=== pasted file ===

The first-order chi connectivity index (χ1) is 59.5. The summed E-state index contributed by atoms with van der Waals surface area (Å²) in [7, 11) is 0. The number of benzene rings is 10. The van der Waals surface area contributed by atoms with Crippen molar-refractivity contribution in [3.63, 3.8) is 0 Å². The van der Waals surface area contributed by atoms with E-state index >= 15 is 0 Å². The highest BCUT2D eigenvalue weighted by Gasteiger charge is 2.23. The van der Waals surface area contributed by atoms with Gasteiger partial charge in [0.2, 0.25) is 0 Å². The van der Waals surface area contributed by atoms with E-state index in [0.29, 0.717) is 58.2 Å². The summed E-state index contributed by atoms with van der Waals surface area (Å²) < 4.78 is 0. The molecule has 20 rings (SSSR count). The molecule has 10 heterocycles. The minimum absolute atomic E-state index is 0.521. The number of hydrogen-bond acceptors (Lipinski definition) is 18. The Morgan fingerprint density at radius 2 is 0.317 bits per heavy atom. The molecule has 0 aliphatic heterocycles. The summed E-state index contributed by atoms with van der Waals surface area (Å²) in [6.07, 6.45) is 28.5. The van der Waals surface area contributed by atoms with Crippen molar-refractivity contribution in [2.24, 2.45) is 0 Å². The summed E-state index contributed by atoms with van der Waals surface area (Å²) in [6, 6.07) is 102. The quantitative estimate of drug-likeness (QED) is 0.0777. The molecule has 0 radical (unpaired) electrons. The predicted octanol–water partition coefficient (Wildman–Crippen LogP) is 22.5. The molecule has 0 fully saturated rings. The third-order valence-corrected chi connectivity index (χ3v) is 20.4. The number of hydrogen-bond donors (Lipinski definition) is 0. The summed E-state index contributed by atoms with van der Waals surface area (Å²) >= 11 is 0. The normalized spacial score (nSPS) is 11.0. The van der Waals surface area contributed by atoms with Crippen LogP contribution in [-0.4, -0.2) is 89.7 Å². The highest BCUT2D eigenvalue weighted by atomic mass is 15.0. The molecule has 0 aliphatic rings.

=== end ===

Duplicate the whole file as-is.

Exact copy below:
The first-order chi connectivity index (χ1) is 59.5. The summed E-state index contributed by atoms with van der Waals surface area (Å²) in [7, 11) is 0. The number of benzene rings is 10. The van der Waals surface area contributed by atoms with Crippen molar-refractivity contribution in [3.63, 3.8) is 0 Å². The van der Waals surface area contributed by atoms with E-state index >= 15 is 0 Å². The highest BCUT2D eigenvalue weighted by Gasteiger charge is 2.23. The van der Waals surface area contributed by atoms with Gasteiger partial charge in [0.2, 0.25) is 0 Å². The van der Waals surface area contributed by atoms with E-state index in [0.29, 0.717) is 58.2 Å². The summed E-state index contributed by atoms with van der Waals surface area (Å²) < 4.78 is 0. The molecule has 20 rings (SSSR count). The molecule has 10 heterocycles. The minimum absolute atomic E-state index is 0.521. The number of hydrogen-bond acceptors (Lipinski definition) is 18. The Morgan fingerprint density at radius 2 is 0.317 bits per heavy atom. The molecule has 0 aliphatic heterocycles. The summed E-state index contributed by atoms with van der Waals surface area (Å²) in [6.07, 6.45) is 28.5. The van der Waals surface area contributed by atoms with Crippen molar-refractivity contribution in [2.24, 2.45) is 0 Å². The summed E-state index contributed by atoms with van der Waals surface area (Å²) in [6, 6.07) is 102. The quantitative estimate of drug-likeness (QED) is 0.0777. The molecule has 0 radical (unpaired) electrons. The predicted octanol–water partition coefficient (Wildman–Crippen LogP) is 22.5. The molecule has 0 fully saturated rings. The third-order valence-corrected chi connectivity index (χ3v) is 20.4. The number of hydrogen-bond donors (Lipinski definition) is 0. The summed E-state index contributed by atoms with van der Waals surface area (Å²) >= 11 is 0. The normalized spacial score (nSPS) is 11.0. The van der Waals surface area contributed by atoms with Crippen LogP contribution in [-0.4, -0.2) is 89.7 Å². The highest BCUT2D eigenvalue weighted by atomic mass is 15.0. The molecule has 0 aliphatic rings.